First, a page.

|I Hope I Catch Some of Her Smarts (Image modified from Flickr image by Kodomut)
The Bowl Curve Syndrome
I once observed that the test scores and class averages in many of my low income classes produced graphs with a shape very different than the stereotypical bell curve, with a majority of students earning C’s (the top of the bell) and fewer students earning A’s, B’s, D’s and F’s (the sides of the bell). In my classes, the curves were shaped like inverted bells, or bowls, with very few C’s, slight higher numbers of A’s and B’s, and much higher numbers of D’s and F’s.
My interpretation of these results was that I had very few students who were academically and socially ready for college-preparatory level biology (the A’s, B’s and C’s) and a majority of students who were not ready (the D’s and F’s). Indeed, this hypothesis was supported by other data (e.g., high percentages of my students were reading far below grade level, failing other courses, and/or deficient in graduation credits). Furthermore, the students with D’s and F’s had significantly higher rates of absenteeism and were less likely to complete their assignments.
While my hypothesis made a lot of sense, it did not explain why there were fewer C’s than A’s or B’s. However, I did observe that many of these C students ebbed and flowed depending on who they were teamed up with in the class. When grouped with higher performing students, they tended to rise to the occasion and do better in the class, while the opposite occurred when they were grouped with lower performing students.
This was not just a case of riding on their peers’ coat tails or putting their names on a “group” activity that was completed mostly by the higher performing students. Rather, their tests scores, lab reports and other individual assignments began to improve. It was if their peers’ self-efficacy and optimism inspired and motivated them (e.g., “if they can do, maybe I can, too, with a little more effort”). In contrast, when surrounded by students who were struggling and failing, it appeared to them as if no one was succeeding and the system must therefore be rigged and impossible, so why bother?
Academic Success is Infectious
My hypothesis was recently confirmed by research led by Hiroki Sayama, director of the Collective Dynamics of Complex Systems research group at Binghamton University in Binghamton, N.Y. and published in the Public Library of Science (PLoS).
Sayama’s research team asked students at Maine-Endwell High School in Endwell, N.Y. to rank their classmates as either a “best friend,” a “friend,” an “acquaintance” or someone they didn’t know. They then examined their grade point averages and how these changed between January 2011 and January 2012, finding a linear relationship between students’ grades and those of their peer group. For example, if a student’s grade were initially higher than their peers’ grades, the student’s grade tended to decline over the course of the year until it was more in line with the peers. Likewise, if the student’s initial grades were lower than their peers’, their grades tended to rise over the year. They also found a correlation in happiness, obesity and other traits between students and their peer groups. The correlations were strongest at the “friend” level, and much less significant at the “best friend” and “acquaintance” levels.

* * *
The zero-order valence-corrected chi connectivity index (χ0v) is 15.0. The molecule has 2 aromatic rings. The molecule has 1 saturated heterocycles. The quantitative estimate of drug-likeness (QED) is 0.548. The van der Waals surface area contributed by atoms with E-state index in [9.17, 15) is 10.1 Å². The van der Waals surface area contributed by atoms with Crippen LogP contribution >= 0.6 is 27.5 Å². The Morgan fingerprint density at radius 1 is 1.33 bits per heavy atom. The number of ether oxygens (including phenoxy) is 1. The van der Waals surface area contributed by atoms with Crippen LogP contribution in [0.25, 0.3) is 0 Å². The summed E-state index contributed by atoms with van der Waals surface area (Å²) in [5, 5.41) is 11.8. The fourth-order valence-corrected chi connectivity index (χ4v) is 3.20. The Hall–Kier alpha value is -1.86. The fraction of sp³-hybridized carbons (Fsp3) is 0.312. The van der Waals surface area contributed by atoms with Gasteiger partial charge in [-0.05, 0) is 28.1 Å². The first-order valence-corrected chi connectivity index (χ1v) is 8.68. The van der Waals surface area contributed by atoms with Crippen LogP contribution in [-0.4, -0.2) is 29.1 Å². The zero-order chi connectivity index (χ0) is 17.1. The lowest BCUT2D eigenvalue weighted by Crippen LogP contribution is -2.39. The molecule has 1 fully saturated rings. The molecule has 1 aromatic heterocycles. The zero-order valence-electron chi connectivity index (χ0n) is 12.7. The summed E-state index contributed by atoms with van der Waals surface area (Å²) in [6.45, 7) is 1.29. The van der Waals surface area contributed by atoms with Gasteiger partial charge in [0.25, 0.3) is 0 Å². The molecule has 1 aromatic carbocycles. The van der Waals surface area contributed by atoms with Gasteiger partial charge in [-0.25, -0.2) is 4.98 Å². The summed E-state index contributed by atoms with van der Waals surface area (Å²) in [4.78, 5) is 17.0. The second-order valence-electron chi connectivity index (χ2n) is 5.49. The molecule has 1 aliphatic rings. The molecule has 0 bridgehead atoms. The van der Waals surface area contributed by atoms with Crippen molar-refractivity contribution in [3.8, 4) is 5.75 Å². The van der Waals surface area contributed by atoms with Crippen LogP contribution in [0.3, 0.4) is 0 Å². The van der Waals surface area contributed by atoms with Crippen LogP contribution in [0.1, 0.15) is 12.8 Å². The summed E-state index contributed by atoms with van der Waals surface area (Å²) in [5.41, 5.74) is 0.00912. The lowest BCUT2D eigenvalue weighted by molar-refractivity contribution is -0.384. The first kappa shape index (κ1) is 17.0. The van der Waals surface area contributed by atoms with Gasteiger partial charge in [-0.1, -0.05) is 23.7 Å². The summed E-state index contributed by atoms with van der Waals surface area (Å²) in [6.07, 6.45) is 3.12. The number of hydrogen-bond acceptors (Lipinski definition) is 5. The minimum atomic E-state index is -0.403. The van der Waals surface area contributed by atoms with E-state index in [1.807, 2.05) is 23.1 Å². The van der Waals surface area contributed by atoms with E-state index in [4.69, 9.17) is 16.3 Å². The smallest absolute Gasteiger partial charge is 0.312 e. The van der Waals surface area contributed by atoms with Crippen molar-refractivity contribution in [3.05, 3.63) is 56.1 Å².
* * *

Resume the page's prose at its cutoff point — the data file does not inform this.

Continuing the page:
There were a number of variables and biases in the experiment that are worth noting. The sample size was relatively small (only 158 students and only one school were examined). Consequently, the results may have been skewed due to the small sample size or the possible concentration of students of similar socioeconomic background (e.g., they were predominantly white and suburban). Also, the social networks were constructed based on self-reporting by students. This could also skew the data, as people do not always respond truthfully or accurately on self-reporting surveys. Furthermore, the categories to which students assigned their peers (e.g., best friend, friend, acquaintance, etc.) are subjective and difficult to quantify. One other significant bias inherent in this research is that students may be choosing their “friends” based on preexisting similarities in behavior, academic readiness, motivation and attitudes about school. Thus, a correlation in academic achievement could be explained by behaviors that were coincidental rather than influential.
Take Home Message: Desegregate Schools and Classrooms
While the research indicates that “friends” had a greater influence on students than did acquaintances, my own experience has been that even acquaintances can have a measurable influence. The problem is that grouping students with “friends” or “acquaintances” will have a negative effect if the “friends” and “acquaintances” are performing more poorly. Thus, the solution should be to surround each low performing student with more successful peers. However, in low income schools, which have higher percentages of low performing students, this would be impossible.
One way around this dilemma is to desegregate schools based on socioeconomic background and academic performance (i.e., reassigning students across a school district such that all schools have similar numbers of low performing and high performing students). Of course, this would have little effect in a district that is composed entirely of lower income students. However, in cities like San Francisco, where there are wide socioeconomic, ethnic and achievement gaps between schools within the same school district, such a reassigning of students could go a long way toward increasing the ratio of successful students per classroom and thus the chances that a lower performing student is grouped with or makes friends with a higher achieving student.
Of course this is much easier said than done, as San Francisco has discovered each time it has attempted to (and failed) desegregate its schools.